sow with piglet by Scott Bauer

Related post: happy birthday Charles Darwin

Swine flu - is it time to panic yet?


  1. Article in the Houston Chronicle on Saturday last said a) there is no vaccine for the current version of swine flu and b) it is healthy people ages 25-45 who are the majority of those who have died in Mexico City. Don't know how true that is, but it's somewhat disturbing.

    San Antonio (3 hour drive from here) now has some cases, but no reported fatalities. I'm not in panic mode, but I guess prayer is our solution at this point.

    We already have face masks (for use with pesticides, cleaners, etc.), but I figure the reason folks don't wear them is they get darned uncomfortable, really quickly.

  2. They do get uncomfortable, don't they? And the last I heard about them, they become saturated with moisture from the breath in 20-30 minutes, and can lose effectiveness after that. I guess the measures we learnt at our mothers' knees to prevent "coughs and sneezes spreading diseases" are still the best medicine. But it can't be comfortable with swine flu getting nearer - I thought about you and Linda and your families when I read the article about the school in Texas; you'll be in our prayers.

  3. Um, could you add my priest friend in Tijuana to that list? Thanks....

  4. Certainly shall do. I was very sad to hear of the death of the child in Texas today.

  5. That sounds very disturbing. I don't know what to do other than pray.

    Ironically, there's a wave of (ordinary) flu going round parts of Cambridgeshire, but news like your own puts it into perspective. How's public order?

  6. Some schools closing, others issuing statements (the usual: wash hands, etc.). My kids' school is open, but my niece's school closed, even though there are no reported cases there. We're praying, but trying not to worry.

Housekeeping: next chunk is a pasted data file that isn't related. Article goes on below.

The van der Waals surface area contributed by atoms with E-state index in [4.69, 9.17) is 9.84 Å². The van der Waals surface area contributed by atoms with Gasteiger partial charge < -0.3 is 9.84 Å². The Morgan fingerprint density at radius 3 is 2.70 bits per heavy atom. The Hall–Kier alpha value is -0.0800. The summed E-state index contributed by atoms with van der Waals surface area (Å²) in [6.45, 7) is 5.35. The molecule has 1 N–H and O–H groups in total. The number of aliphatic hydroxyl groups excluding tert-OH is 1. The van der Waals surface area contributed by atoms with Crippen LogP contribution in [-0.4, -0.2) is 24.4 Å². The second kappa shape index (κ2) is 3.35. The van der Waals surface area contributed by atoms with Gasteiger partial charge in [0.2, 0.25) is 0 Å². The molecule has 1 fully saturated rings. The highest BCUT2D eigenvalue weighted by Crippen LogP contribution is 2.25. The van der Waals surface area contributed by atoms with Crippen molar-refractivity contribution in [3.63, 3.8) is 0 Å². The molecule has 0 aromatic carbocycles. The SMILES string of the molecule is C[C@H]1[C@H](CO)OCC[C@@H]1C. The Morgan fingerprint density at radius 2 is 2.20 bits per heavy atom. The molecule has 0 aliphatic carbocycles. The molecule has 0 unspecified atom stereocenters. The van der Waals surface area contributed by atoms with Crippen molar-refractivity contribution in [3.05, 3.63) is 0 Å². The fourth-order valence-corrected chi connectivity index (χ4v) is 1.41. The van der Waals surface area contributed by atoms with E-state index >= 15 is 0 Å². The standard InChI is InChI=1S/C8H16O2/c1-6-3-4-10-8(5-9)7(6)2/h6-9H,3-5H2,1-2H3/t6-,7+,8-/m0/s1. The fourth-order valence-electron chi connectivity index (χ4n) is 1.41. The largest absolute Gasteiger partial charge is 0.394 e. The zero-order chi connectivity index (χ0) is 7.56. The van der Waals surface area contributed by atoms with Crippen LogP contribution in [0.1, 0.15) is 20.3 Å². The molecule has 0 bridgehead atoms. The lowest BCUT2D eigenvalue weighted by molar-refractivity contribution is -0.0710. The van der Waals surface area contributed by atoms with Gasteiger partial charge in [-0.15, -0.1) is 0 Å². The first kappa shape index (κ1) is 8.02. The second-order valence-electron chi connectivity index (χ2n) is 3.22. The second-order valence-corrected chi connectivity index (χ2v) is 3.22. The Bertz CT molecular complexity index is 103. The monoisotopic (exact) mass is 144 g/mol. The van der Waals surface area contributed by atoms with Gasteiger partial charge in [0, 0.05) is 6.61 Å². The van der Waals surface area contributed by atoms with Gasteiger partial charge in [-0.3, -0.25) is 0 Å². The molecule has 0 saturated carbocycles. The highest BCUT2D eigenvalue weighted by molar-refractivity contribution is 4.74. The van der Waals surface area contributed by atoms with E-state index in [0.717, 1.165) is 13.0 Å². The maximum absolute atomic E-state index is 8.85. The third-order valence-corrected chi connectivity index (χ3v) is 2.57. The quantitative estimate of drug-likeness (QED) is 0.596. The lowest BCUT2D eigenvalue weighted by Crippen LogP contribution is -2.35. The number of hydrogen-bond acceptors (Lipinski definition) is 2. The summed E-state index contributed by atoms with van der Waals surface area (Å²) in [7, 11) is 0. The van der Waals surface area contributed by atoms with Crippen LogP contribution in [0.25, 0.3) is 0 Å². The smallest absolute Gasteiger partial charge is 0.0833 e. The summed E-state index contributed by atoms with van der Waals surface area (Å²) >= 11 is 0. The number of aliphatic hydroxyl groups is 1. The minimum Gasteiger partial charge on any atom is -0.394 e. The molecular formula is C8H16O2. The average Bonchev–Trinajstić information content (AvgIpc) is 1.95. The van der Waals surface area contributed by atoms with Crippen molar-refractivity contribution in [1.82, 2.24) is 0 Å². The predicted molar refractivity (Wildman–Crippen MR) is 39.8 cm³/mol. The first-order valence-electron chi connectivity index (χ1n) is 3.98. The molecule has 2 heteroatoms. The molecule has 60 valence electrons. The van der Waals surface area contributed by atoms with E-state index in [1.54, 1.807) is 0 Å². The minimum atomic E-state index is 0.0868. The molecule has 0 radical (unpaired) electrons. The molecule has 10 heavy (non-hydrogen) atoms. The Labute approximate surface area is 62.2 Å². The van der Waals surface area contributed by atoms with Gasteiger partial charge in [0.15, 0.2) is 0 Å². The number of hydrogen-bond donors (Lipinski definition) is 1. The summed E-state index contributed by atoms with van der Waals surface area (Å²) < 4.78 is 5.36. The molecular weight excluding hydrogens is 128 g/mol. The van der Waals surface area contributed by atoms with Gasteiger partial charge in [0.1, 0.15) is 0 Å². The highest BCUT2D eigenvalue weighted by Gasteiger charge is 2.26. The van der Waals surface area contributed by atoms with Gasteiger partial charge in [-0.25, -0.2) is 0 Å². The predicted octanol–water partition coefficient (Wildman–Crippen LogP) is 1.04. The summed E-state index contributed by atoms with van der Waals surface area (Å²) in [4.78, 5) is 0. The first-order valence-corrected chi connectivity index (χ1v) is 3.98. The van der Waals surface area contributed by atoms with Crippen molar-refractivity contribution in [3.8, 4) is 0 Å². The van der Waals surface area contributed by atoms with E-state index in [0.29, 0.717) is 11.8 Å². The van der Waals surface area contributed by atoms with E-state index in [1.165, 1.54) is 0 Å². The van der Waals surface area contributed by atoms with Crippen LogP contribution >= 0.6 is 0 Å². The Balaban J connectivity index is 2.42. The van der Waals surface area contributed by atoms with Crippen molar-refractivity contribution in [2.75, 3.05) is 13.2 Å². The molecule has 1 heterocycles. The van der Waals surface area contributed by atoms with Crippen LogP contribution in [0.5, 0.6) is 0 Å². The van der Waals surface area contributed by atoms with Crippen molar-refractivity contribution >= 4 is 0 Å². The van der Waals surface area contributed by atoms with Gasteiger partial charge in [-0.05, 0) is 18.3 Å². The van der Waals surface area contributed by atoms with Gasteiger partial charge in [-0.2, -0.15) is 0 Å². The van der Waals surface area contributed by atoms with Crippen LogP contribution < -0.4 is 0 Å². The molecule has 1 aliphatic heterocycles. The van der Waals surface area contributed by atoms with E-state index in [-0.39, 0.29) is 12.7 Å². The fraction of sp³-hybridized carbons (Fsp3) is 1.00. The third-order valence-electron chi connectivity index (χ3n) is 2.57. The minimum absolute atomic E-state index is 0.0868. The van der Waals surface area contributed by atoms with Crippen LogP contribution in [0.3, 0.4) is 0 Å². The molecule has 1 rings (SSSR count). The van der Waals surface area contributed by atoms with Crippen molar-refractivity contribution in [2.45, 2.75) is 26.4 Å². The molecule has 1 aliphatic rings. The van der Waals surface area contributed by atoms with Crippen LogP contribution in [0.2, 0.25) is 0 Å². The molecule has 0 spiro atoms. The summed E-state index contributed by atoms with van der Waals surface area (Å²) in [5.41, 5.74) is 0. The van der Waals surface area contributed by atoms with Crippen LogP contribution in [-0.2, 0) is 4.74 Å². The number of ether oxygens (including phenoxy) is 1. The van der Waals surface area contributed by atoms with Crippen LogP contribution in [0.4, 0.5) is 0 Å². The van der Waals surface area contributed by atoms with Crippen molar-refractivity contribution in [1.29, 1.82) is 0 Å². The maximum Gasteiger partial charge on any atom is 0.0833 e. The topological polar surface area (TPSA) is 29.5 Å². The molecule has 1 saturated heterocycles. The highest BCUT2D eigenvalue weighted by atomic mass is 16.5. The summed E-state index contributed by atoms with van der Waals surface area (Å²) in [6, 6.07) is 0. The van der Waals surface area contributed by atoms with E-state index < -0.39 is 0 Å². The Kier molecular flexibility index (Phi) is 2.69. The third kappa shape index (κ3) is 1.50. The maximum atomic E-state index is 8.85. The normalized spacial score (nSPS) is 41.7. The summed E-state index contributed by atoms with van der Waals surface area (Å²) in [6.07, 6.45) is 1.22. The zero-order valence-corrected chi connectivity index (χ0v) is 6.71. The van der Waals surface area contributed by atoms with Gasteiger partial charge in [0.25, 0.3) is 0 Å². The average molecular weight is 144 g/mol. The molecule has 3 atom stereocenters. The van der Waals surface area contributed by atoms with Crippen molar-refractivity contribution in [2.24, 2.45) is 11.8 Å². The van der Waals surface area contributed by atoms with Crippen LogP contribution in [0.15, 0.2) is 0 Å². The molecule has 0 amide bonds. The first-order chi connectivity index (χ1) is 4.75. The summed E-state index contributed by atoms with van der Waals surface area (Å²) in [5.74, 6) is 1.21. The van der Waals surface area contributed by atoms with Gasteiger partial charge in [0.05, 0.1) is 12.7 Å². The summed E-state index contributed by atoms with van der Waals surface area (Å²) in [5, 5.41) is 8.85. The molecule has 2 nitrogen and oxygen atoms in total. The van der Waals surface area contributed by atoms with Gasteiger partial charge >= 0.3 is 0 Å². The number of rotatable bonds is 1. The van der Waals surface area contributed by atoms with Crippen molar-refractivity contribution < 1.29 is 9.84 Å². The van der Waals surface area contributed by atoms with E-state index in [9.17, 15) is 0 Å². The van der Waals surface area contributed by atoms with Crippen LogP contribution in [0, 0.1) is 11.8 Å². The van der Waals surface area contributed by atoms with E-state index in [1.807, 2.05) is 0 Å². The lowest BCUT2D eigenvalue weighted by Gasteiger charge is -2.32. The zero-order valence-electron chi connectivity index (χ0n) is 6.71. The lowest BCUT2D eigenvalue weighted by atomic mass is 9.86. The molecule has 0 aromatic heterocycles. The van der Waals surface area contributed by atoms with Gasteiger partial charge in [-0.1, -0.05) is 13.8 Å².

Late in the year for ordinary flu, isn't it?

  7. I don't know - I didn't know "ordinary" flu had a season. Certainly where I work there's not that much air circulation, and if somebody brings in a bug it goes all round the houses.

    My daughter and I just said a prayer for you, Linda, and all yours before she went to bed.

  8. Today the news reported 1080 confirmed cases worldwide, 25 deaths in Mexico City. Doesn't seem like cause for hysteria, exactly, though definitely caution.

    Once, a pediatrician claimed it was unlikely my daughter's fever was "flu" because the flu season was over. First I'd heard of such a thing.

    Keep hearing about air circulation. My brother says Mexico City resides in the bottom of a geographical "bowl", and that is why the bug is such a plague there.

  9. That's a surprising thing for a paediatrician to say - it's like saying you can't have norovirus in summer because it's known as "the winter vomiting bug".

    I can believe that about air circulation. When I lived in Glasgow we were on a hill, and subject to strong winds from the north and west. Bugs didn't last too long. I wonder if that's still the case there, now people spend longer times indoor with better draught prevention...

    How are things in Texas regarding the flu?